The role of telomeres in the mechanisms and evolution of life-history trade-offs and ageing
Philosophical Transactions B: Biological Sciences
© 2018 The Authors. Published by the Royal Society under the terms of the Creative Commons Attribution License http://creativecommons.org/licenses/by/4.0/, which permits unrestricted use, provided the original author and source are credited.
Evolutionary biology and biomedicine have seen a surge of recent interest in the possibility that telomeres play a role in life-history trade-offs and ageing. Here I evaluate alternative hypotheses for the role of telomeres in the mechanisms and evolution of life-history trade-offs and ageing, and highlight outstanding challenges. First, while recent findings underscore the possibility of a proximate causal role for telomeres in current-future trade-offs and ageing, it is currently unclear (i) whether telomeres ever play a causal role in either, and (ii) whether any causal role for telomeres arises via shortening or length-independent mechanisms. Second, I consider why, if telomeres do play a proximate causal role, selection has not decoupled such a telomere-mediated trade-off between current and future performance. Evidence suggests that evolutionary constraints have not rendered such decoupling impossible. Instead, a causal role for telomeres would more plausibly reflect an adaptive strategy, born of telomere maintenance costs and/or a function for telomere attrition (e.g. in countering cancer), the relative importance of which is currently unclear. Finally, I consider the potential for telomere biology to clarify the constraints at play in life-history evolution, and to explain the form of the current-future trade-offs and ageing trajectories that we observe today.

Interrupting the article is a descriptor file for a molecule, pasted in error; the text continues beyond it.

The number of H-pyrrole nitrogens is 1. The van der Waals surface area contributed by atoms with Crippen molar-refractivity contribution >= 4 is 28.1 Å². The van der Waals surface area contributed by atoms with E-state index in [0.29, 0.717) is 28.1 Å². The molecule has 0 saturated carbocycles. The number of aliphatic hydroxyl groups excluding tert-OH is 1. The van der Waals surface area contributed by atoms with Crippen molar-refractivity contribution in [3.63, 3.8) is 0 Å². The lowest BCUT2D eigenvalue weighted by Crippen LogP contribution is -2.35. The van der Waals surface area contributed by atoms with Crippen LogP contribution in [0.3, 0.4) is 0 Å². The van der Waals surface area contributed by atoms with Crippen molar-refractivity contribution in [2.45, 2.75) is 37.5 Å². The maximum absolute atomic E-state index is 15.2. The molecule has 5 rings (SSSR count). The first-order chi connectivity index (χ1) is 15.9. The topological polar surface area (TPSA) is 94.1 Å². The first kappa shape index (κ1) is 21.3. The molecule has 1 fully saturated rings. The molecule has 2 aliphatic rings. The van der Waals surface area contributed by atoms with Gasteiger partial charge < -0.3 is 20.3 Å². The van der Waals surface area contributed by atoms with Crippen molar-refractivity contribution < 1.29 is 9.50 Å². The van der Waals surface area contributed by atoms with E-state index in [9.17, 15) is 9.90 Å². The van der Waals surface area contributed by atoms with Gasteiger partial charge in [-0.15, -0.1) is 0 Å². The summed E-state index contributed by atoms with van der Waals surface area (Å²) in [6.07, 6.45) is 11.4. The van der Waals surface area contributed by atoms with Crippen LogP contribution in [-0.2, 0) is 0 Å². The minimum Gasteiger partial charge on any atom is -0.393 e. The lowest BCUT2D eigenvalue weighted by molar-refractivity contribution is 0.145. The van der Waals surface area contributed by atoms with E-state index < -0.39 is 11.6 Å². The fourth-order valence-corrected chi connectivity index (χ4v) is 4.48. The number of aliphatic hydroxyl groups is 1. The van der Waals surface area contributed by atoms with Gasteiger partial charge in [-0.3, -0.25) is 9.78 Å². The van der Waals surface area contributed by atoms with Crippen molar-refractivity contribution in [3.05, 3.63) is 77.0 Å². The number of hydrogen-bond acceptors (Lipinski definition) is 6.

I extend particular thanks to Pat Monaghan, Dan Nussey and Mark Haussmann and the Leverhulme Trust for organising and funding the meetings between evolutionary and biomedical researchers that have stimulated this special issue; long may this network flourish.
This is the author accepted manuscript. The final version is available from The Royal Society via the DOI in this record.
Volume 373, issue 1741, article 20160452